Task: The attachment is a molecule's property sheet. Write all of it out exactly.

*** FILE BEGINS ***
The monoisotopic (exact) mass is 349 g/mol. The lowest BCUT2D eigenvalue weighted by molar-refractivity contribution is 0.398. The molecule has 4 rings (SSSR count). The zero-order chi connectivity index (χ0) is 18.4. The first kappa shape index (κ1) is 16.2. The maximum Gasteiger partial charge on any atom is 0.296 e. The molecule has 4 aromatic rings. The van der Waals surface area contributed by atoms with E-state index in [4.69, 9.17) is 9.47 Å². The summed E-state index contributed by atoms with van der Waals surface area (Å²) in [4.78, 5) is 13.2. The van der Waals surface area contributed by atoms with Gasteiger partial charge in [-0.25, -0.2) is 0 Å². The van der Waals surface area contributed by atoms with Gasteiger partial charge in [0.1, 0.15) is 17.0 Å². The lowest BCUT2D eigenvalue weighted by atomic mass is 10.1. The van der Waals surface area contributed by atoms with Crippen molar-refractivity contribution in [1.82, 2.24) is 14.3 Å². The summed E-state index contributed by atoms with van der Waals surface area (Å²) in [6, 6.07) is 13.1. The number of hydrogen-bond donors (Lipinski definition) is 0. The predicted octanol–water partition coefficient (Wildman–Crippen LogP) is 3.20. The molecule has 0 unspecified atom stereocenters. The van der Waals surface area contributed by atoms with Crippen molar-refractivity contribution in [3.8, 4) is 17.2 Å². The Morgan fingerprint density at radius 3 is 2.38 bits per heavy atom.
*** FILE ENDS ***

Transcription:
The monoisotopic (exact) mass is 349 g/mol. The lowest BCUT2D eigenvalue weighted by molar-refractivity contribution is 0.398. The molecule has 4 rings (SSSR count). The zero-order chi connectivity index (χ0) is 18.4. The first kappa shape index (κ1) is 16.2. The maximum Gasteiger partial charge on any atom is 0.296 e. The molecule has 4 aromatic rings. The van der Waals surface area contributed by atoms with E-state index in [4.69, 9.17) is 9.47 Å². The summed E-state index contributed by atoms with van der Waals surface area (Å²) in [4.78, 5) is 13.2. The van der Waals surface area contributed by atoms with Gasteiger partial charge in [-0.25, -0.2) is 0 Å². The van der Waals surface area contributed by atoms with Gasteiger partial charge in [0.1, 0.15) is 17.0 Å². The lowest BCUT2D eigenvalue weighted by atomic mass is 10.1. The van der Waals surface area contributed by atoms with Crippen molar-refractivity contribution in [1.82, 2.24) is 14.3 Å². The summed E-state index contributed by atoms with van der Waals surface area (Å²) in [6, 6.07) is 13.1. The number of hydrogen-bond donors (Lipinski definition) is 0. The predicted octanol–water partition coefficient (Wildman–Crippen LogP) is 3.20. The molecule has 0 unspecified atom stereocenters. The van der Waals surface area contributed by atoms with Crippen molar-refractivity contribution in [3.8, 4) is 17.2 Å². The Morgan fingerprint density at radius 3 is 2.38 bits per heavy atom.